Tuesday, February 10, 2009

The Bible and Revelation part 1

I gave the following talk to the Binghamton University Intervarsity Fellowship last Friday night. It's the second time I've spoken there. I was asked to speak on the topic of "scripture"...and keep it to 30 minutes (hah).

Before I got married I penned a list of qualities that my future wife should posses. She'd be blond, between 5'5” and 5'2”, Texan, know how to and love to cook, clean, and take care of children. She should be educated but not in theology so she would not compete with me, and she had to feel a deep desire to be a pastor's wife. That list was the measure of all females in my life for some time.

Then I met Anne. Anne is not blond. She's shorter than 5'2”. She's not from Texas. She has a seminary degree and never wanted to be a pastor's wife. She does cook and clean—but has this strange idea that I ought to share in these tasks—and she does do incredibly well with our increasingly large and noisy mass of children. Anne is not the the woman of my list.

The woman of my “list” doesn't really exist. She was a fabrication...In many ways the woman of my list was really just a projection of my own issues. But Anne is real. I can't shape her into my list woman and she can't shape me. And that is the beauty our marriage...the beauty of all good marriages I think. Anne is who she is. She tells me about herself in what she says, does, and does not do. I cannot change her. I don’t want to.

Scripture uses marriage to illustrate the relationship between the Church and Christ. The Church is called to know and love God as he is. I emphasize that because I think, call me crazy, that sometimes we prefer another sort of god—a god who meets our expectations and felt needs, a god who conforms himself to our personal “lists” rather than a God who reveals himself and to whom we must be conformed.

The American Heritage Dictionary defines the word “revelation” as “a dramatic disclosure of something not previously known or realized...”and I think that is a fine definition as far as it goes. What I like about it and what I think is helpful about it for our purposes is that it catches the sense of “being shown” something that we would not otherwise see. Often when we speak of God we use terms of “discovery”. I “found” God. I “came to believe” that God exists. But scripture assumes that we would not “come to know God” with his first “revealing” himself to us.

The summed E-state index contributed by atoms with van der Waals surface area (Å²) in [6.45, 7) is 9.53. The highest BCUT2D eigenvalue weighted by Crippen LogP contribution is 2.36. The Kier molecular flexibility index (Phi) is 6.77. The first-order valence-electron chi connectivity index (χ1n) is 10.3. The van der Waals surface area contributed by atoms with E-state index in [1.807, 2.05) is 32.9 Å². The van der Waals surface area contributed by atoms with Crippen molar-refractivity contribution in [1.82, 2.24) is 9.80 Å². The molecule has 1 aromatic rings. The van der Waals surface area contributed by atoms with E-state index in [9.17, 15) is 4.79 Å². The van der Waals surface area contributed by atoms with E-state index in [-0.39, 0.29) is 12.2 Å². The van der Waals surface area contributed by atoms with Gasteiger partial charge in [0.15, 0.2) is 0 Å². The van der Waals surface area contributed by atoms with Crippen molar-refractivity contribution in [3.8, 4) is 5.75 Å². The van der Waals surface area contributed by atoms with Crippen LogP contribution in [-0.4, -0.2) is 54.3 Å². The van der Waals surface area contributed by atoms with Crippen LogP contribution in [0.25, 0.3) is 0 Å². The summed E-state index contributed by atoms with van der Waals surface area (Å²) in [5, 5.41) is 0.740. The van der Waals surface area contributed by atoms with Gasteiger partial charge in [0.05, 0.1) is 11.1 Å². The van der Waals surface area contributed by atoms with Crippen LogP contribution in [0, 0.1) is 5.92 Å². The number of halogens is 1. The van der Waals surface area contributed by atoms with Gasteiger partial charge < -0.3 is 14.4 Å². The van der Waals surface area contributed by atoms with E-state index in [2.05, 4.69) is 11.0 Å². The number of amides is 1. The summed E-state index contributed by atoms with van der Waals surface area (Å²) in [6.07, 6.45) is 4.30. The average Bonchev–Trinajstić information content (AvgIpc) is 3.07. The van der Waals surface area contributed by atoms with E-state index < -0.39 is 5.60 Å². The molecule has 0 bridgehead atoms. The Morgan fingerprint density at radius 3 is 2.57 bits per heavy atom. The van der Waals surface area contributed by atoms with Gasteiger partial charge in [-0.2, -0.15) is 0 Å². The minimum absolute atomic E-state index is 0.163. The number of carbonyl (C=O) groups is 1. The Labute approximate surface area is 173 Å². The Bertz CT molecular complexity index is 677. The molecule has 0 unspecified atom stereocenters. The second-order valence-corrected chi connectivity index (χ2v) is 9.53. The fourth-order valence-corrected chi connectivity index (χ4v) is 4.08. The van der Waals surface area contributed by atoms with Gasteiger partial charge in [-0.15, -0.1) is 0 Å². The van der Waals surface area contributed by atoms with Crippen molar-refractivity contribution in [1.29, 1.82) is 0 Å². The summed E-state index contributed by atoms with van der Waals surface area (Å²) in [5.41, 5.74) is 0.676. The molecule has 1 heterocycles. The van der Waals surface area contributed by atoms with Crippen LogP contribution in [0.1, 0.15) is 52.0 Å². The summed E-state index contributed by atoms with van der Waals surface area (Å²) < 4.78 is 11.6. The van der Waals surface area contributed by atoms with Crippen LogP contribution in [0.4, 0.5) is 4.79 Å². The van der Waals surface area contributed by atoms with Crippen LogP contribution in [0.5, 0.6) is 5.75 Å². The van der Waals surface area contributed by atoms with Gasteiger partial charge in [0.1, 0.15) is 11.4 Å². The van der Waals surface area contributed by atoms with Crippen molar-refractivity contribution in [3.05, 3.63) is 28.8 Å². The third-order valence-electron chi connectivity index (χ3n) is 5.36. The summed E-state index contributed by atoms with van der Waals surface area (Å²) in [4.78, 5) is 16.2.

God reveals himself to humanity in two ways.

First, through creation which is called “general revelation.” It is called “general” revelation because everyone, generally, has access to it. When you walk outside and see the stars this evening you'll be looking at God's general revelation. Psalm 19 tells us: “The heavens declare the glory of God, and the sky above proclaims his handiwork. Day to day pours out speech, and night to night reveals knowledge.” (1-3)

In Romans 1, Paul writes this about the effect or power of God's general revelation on humanity: “The wrath of God is revealed from heaven against all ungodliness and unrighteousness of men, who by their unrighteousness suppress the truth. For what can be known about God is plain to them, because God has shown it to them. For his invisible attributes, namely, his eternal power and divine nature, have been clearly perceived...in the things that have been made. So they are without excuse." (Romans 1:18-21) Though God reveals himself perfectly and beautifully in nature, general revelation does not effect faith, it does not produce true knowledge of God--not because general revelation fails but because humans suppress or reject what general revelation succeeds in revealing. There are, according to Paul, no true atheists. Everyone knows God exists and that he is to be worshiped and served because God has “shown” it to everyone through general revelation but everyone willingly suppresses that knowledge. General revelation is then ineffectual.